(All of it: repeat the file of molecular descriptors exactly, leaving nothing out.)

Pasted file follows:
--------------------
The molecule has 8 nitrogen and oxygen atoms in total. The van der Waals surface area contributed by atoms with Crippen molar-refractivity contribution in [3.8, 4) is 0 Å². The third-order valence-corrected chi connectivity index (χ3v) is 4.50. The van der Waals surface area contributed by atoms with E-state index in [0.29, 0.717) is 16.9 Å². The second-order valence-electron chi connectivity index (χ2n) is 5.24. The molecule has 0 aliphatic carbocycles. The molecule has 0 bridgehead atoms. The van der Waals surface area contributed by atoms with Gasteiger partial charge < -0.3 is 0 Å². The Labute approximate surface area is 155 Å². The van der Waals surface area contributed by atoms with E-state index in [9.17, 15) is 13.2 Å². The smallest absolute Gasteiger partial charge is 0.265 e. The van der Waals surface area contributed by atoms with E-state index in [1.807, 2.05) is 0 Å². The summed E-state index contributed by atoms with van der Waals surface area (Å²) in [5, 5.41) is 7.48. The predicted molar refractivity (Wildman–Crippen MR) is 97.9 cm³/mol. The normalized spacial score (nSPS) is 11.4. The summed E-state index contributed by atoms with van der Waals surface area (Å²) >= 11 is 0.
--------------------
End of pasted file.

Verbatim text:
The molecule has 8 nitrogen and oxygen atoms in total. The van der Waals surface area contributed by atoms with Crippen molar-refractivity contribution in [3.8, 4) is 0 Å². The third-order valence-corrected chi connectivity index (χ3v) is 4.50. The van der Waals surface area contributed by atoms with E-state index in [0.29, 0.717) is 16.9 Å². The second-order valence-electron chi connectivity index (χ2n) is 5.24. The molecule has 0 aliphatic carbocycles. The molecule has 0 bridgehead atoms. The van der Waals surface area contributed by atoms with Gasteiger partial charge < -0.3 is 0 Å². The Labute approximate surface area is 155 Å². The van der Waals surface area contributed by atoms with E-state index in [9.17, 15) is 13.2 Å². The smallest absolute Gasteiger partial charge is 0.265 e. The van der Waals surface area contributed by atoms with E-state index in [1.807, 2.05) is 0 Å². The summed E-state index contributed by atoms with van der Waals surface area (Å²) in [5, 5.41) is 7.48. The predicted molar refractivity (Wildman–Crippen MR) is 97.9 cm³/mol. The normalized spacial score (nSPS) is 11.4. The summed E-state index contributed by atoms with van der Waals surface area (Å²) >= 11 is 0.